It was thus that the social compact was first set on in the valley of Heart’s Desire.
A vast steaming fragrance arose from the bowl which stood at the head of the table. In the home of the girl from Kansas there was light, warmth, comfort, joy. It was Christmas, after all.
“By the great jumpin’ Jehossophat!” said Tom Osby, “them’s our oysters!”
“And to think,” mused Dan Anderson, softly, as we turned away,—“we fried ours!”
TRANSGRESSION AT HEART’S DESIRE
Beginning the Cause Celebre which arose from Curly’s killing the Pig of the Man from Kansas
A great many abdomens have been injured in the pastime known as the “double roll.” Especially has this been the case with persons not native to the land of Heart’s Desire or the equivalent thereof. Even those born to the manner, and possessed of the freedom of a vast landscape whose every particular was devoted to the behoof of any man seized with a purpose of attaining speed and efficiency with firearms, did not always reach that smoothness and precision in the execution of this personal manoeuvre which alone could render it safe to themselves or impressive to the beholder. The owner of this accomplishment was never apt to find himself much crowded with company, in the way either of participants or spectators. Yet the art was a simple and harmless one, pertaining more especially to youth, enthusiasm, and the fresh air of high altitudes, which did ever evoke saltpetreish manifestations.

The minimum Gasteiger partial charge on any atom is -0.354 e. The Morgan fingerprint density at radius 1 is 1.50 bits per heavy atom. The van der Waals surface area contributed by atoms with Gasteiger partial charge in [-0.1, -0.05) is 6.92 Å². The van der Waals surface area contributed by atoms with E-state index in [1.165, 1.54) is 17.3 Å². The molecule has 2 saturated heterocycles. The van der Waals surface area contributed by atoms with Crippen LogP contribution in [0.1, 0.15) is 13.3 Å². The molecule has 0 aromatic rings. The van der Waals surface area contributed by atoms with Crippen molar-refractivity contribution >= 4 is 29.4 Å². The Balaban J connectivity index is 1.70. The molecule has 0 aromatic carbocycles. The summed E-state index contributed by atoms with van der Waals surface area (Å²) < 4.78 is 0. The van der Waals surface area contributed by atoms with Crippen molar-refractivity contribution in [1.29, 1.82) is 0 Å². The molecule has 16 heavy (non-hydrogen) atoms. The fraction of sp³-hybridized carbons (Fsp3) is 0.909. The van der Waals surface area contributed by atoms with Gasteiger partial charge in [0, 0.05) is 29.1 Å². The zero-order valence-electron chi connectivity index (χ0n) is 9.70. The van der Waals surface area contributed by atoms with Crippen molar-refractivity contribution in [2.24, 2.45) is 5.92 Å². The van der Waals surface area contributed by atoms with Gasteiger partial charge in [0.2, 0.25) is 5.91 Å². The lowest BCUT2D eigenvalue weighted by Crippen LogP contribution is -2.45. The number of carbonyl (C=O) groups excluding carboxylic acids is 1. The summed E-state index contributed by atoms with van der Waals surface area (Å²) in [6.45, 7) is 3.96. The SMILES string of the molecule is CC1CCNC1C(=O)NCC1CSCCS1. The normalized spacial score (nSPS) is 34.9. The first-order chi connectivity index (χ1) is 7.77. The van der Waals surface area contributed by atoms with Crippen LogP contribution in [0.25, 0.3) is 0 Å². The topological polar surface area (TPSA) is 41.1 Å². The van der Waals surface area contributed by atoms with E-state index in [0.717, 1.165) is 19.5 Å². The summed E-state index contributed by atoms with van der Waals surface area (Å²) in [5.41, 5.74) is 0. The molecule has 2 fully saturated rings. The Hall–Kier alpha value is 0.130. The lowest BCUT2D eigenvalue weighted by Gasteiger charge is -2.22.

The evolution of the “double roll” is executed by taking a six-shooter—let us hope not one of those pitiful toys of the East—upon each forefinger, each weapon so hanging balanced on the trigger-guard and the trigger itself that it shall be ready to turn about the finger as upon a pivot, and shall be ready for instant discharge, the thumb cocking the weapon as it turns; yet so that it shall none the less be discharged only when the muzzle of the weapon is pointed away from the operator’s person and not toward it.
It is best for the ambitious to begin this little sport with an empty weapon. Thus one will readily observe that the click of the hammer is all too often heard before the whirl of the gun is fairly under way, and while the muzzle is pointed midway of the operator’s person; the weight of the heavy gun being commonly sufficient to pull back the trigger and so discharge the piece. When the ambitious soul has learned to do this “roll” with one empty gun, he may try it with two empty guns. If he finds it possible thus to content himself, it will perhaps be all the better for him. To stand upright, with a gun in each hand, even an empty gun, and so revolve the same while its own cylinder is revolving, is not wholly easy, though when one has finally gotten both hemispheres of his brain into accord with his forefingers, he will ever thereafter be able to understand fully the double revolution of the earth upon its axis and around the sun; provided always that he is able to perform the “double roll” without hitch or break, pulling right and left forefinger alternately and rapidly until he has heard what in his tentative case must be a series of six double clicks.